When Jim Sterling of Destructoid wrote an article about the shit reviewers catch for doing their jobs, I was brought back to a time in 2008, when I wrote a review for Mount & Blade. In my review, I hurt the game because of its bugs, shoddy graphics, hit-or-miss gameplay, and inability to run well (pre-patch) on my Radeon 4870 card. I did mention the game’s excellent fan community, which I think I underrated, because they came out in force. The comments section only went over part of the vitriol I received, as my inbox has seen hate mail since I wrote the review. My last email calling me names and telling me that I was incompetent came in last month, or sixteen months after I put up the initial review. Let’s just call their fan base dedicated.
What was lost in translation, however, was the fact that I actually liked the game, enough to name my only end-of-year award – the Mount & Blade Good Bad Game Award – to the best game that also had crushing flaws (2009’s winner: Muramasa: The Demon Blade). I had fun with it – issues and all – and played it long after the review went up. I didn’t participate in the fan community – that’d be like Jesus paying Caesar a social visit – but I did – and still do – enjoy the game enough to have a wish list of things to be able to do in a sequel.
On Tuesday the 30th, there will be a standalone expansion released, called Mount & Blade: Warband. It’s going to add a few niceties to the Mount & Blade package, along with improved graphics and – most noticeable of all – multiplayer, one of the things the original game needed desperately. I’ve gotten to sample a beta build, and came away with a few impressions.
Creating characters is just like it was in the original game, with you selecting your gender and background to determine your stats. Unlike in the original, one of the things it mentions after your character is created is that it pays to be both male and of high birth to succeed in medieval society; therefore, picking a lower class – or God forbid, a female – is equivalent to Hard Mode because no one will take you seriously. There are no new options, and the game begins the same as it would otherwise, but it’s not until you get farther into the game that you will start to see the new touches to the game.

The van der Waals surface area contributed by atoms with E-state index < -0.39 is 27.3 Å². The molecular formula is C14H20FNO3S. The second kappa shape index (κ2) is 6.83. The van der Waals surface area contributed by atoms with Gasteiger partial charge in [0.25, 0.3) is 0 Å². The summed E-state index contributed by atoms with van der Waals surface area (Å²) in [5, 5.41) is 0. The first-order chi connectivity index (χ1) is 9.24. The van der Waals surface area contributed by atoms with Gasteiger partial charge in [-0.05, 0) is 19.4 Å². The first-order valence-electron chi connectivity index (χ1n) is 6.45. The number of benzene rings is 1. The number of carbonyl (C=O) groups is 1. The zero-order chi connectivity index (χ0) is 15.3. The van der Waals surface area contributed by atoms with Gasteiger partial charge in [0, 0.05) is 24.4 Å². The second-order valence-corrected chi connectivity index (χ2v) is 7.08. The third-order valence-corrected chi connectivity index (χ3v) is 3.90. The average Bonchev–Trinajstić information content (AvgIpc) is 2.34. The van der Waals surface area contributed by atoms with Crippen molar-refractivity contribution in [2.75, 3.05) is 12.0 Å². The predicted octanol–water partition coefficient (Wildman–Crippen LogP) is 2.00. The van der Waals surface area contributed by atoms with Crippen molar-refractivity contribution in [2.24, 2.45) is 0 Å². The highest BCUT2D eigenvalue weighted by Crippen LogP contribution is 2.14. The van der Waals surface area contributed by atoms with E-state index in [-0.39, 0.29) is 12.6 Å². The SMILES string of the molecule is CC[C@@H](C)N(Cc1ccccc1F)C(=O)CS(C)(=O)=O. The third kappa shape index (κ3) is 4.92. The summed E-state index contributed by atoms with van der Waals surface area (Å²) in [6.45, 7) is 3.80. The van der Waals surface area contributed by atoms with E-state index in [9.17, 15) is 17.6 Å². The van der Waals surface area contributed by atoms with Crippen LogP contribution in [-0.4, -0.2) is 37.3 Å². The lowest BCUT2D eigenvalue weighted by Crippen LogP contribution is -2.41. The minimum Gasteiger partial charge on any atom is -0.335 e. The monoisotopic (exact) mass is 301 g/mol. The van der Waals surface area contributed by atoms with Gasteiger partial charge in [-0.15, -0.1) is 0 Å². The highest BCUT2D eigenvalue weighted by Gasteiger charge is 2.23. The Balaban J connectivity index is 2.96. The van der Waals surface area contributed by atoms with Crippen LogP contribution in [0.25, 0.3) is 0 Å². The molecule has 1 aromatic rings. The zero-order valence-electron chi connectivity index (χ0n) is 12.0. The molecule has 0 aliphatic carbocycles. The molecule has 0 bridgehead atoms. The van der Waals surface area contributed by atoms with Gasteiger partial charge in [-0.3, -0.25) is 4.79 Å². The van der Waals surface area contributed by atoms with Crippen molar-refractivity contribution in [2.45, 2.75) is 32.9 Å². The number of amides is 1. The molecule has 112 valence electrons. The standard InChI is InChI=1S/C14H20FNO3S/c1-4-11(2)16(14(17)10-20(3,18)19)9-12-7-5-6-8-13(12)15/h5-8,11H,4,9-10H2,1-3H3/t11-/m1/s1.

The first major change for the single player campaign is the ability to become a king. Before, you could only become a vassal of a king and do his biding, but here, through means I haven’t been able to determine yet, you can not only become a king, but enable lords to serve under you as vassals. This is a HUGE change, and adds even more depth to what was already an extremely deep game.
In addition to this, there’s a new map, which is impressive because the original map was huge, almost to the point of being too big. There’s also a new faction, which I haven’t been able to find in my brief gameplay experience. There was so much to do in the last game that it was intimidating, but that was a huge boon to the replayability of the game as well as the depth. Adding another faction is only going to make things more interesting. Also, I notice buried away on TaleWorlds’s website that you can marry now, either for romance or political purposes. Combine this with the fact that most players, unless they pick a noble, are going to have a tough time being considered an equal among other lords, and you have some very interesting gameplay choices at work. Ooooh, THIS is what I wanted the original Mount & Blade to be! I’m practically oozing at the thought of the full version!
The last big change is the multiplayer/online mode. Unfortunately, I wasn’t able to try this; I need version .860 to play online, and that version makes my computer resemble Rosie the Robot after she’s been spritzed with some water. I literally had to uninstall it. But I did get a glimpse of how gameplay works. There’s standard online modes such as deathmatch and capture the flag, and the gameplay – from my view – looks like what would happen if someone took the Half Life 2 mod Age of Chivalry and added some balance to the gameplay. In short, it – like the rest of the additions – has me excited.
Not everything seems to be fixed; the pace is still bog-slow, it’s still hard to get around bigger towns, it’s still unbalanced due to high difficulty in the beginning of the game, and still looks awful. But a LOT of the issues I had with the first game seem to be getting attention. If the full version is as good as advertised, I’ll be a happy motor vehicle.
Right now, Warband is $26.99 on Gamers Gate, and again, the full version releases on Tuesday the 30th. If we get our hands on a full review copy, expect the review soon.